Friends also named in the untrue stories received £375,000. Actions against coverage by the Mail and Evening Standard were settled out of court.
Although there was a change in the coverage after the Express damages, the McCanns' pain didn't stop. Madeleine was still missing, and the story, for many of the tabloids, was still there to bring in valuable readers.
On the first anniversary of their daughter's disappearance, the couple agreed to an interview with Hello! magazine, which sells Europe-wide.
The deal caused outrage in the offices of the News of the World and the paper's then-editor, Colin Myler, phoned them. Mr McCann described him as "irate", describing how he "berated us into giving them an interview. He beat us into submission." Kate McCann said she almost felt guilty about not offering the interview to the paper after the call, but both parents knew the NOTW's focus was not on Madeleine or grieving parents, but on the commercial value of a McCann front page.
In September 2008 the NOTW had another surprise for Mrs McCann. A friend called her and said she had seen her diary in the paper. Mrs McCann said, "When I read it was there, in its entirety, I felt totally violated. It was written just after Madeleine went missing and was my only way of communicating with her."
She described seeing the intimate link to her daughter spread across the NOTW as "traumatic", adding, "It made me feel worthless".
Lord Leveson asked the inquiry's counsel to investigate how the NOTW came to publish the diaries, believed to have been in the hands of the Portuguese police. Lord Leveson said the diary story carried a byline – "Exclusive – Daniel Sanderson" and said that should be the first line of inquiry.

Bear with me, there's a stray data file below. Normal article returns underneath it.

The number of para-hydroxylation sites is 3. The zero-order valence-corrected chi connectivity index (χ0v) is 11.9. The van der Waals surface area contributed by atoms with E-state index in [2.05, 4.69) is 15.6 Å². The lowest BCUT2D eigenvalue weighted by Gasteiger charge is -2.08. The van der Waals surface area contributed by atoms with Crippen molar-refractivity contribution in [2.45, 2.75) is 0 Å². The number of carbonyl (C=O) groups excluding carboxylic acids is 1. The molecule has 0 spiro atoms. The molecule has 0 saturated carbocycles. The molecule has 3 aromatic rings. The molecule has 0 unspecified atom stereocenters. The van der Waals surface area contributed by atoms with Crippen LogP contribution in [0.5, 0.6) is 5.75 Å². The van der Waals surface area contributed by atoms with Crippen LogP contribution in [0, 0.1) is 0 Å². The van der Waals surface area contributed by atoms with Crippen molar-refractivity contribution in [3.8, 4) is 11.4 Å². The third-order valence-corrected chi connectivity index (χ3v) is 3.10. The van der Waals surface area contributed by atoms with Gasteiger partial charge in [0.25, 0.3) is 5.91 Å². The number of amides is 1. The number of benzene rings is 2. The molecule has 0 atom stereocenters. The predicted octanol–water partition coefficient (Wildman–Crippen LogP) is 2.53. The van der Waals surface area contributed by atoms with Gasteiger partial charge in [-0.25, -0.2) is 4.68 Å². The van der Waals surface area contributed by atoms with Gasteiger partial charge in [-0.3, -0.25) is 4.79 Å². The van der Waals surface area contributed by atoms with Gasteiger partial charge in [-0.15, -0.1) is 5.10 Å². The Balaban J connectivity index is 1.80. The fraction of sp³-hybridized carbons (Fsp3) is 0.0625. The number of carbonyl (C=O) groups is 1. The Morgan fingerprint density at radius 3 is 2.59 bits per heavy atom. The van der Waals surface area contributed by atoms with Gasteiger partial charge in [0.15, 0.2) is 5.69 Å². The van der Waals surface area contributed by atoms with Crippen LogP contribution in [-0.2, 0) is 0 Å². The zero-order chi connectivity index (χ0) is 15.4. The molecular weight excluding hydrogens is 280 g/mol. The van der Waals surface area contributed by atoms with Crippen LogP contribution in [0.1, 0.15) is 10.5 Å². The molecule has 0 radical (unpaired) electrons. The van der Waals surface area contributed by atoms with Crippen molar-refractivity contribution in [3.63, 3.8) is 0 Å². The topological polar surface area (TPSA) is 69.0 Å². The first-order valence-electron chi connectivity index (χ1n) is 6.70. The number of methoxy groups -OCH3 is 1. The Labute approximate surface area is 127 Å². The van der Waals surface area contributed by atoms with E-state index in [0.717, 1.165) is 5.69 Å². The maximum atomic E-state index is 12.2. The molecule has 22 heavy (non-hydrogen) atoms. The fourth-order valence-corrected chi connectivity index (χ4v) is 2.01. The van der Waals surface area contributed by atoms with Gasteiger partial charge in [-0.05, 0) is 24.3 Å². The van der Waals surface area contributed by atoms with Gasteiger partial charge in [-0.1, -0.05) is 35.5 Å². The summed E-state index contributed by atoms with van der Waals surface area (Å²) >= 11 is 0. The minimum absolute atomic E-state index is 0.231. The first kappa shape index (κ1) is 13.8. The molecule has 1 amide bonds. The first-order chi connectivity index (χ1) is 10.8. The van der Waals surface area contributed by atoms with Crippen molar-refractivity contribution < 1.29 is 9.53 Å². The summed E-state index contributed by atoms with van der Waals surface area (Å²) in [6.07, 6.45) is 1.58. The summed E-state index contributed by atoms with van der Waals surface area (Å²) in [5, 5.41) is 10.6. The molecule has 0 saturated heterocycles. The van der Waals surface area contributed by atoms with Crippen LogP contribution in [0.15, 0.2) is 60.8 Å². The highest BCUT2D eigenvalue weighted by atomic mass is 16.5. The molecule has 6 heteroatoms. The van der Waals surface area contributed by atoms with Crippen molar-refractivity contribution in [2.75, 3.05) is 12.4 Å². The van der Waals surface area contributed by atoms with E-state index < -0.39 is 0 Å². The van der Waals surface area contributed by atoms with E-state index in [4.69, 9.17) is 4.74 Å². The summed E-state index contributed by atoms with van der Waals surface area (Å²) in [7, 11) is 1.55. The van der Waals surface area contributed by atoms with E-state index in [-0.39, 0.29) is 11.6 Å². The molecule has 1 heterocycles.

Tabloid targets: The victims in court yesterday
The former wife of Paul Gascoigne said she had to crawl at home under window-level to avoid the unwanted attentions of photographers outside.
Press interest in her persisted long after her divorce from the former England star in 1998. Mrs Gascoigne said she accepted unwanted media attention "went with the territory". But the newspapers had impacted significantly on her life and she was portrayed wrongly as a "money- grabber". Mrs Gascoigne said she had been forced to put her house up for sale to find £200,000 to fund a libel action against the Sunday Mirror in 2009. The case was settled before the sale went through.
A mobile phone registered to the News of the World made dozens of calls to the voicemail of business journalist Tom Rowland. The "hub" handset left a five-page log of calls which Mr Rowland said showed he was repeatedly targeted, possibly to obtain details about property deals and yacht sales involving monied public figures and to steal high-profile contacts.
The lawyer said he believed phone hacking scandal is "much more widespread" in newspapers. Mr Lewis said journalists had found the task of illegally accessing the voicemails of public figures "too easy to do" and that it was not thought of as being "any worse than driving at 35mph in a 30mph zone".
The solicitor, whose clients include the parents of Milly Dowler, said the NOTW had been caught because its private investigator, Glenn Mulcaire, kept detailed records.
Kate McCann On the publication of her diaries by the News of the World in 2008:
"I felt totally violated. I had written these words at the most desperate time of my life...There was absolutely no respect shown for me as a grieving mother or a human being or to my daughter"
Gerry McCann On the reaction of NOTW editor Colin Myler when the couple gave an interview to Hello!:
"He was berating us for not doing an interview with the News of the World and told us how supportive the newspaper had been. He basically beat us into submission, verbally, and we agreed to do an interview."
Gerry McCann On the practice of British newspapers repeating information published in the Portuguese press:
"They didn't know the source, they didn't know whether it was accurate, it was exaggerated and often downright untruthful and often, I believe, on occasions, made up."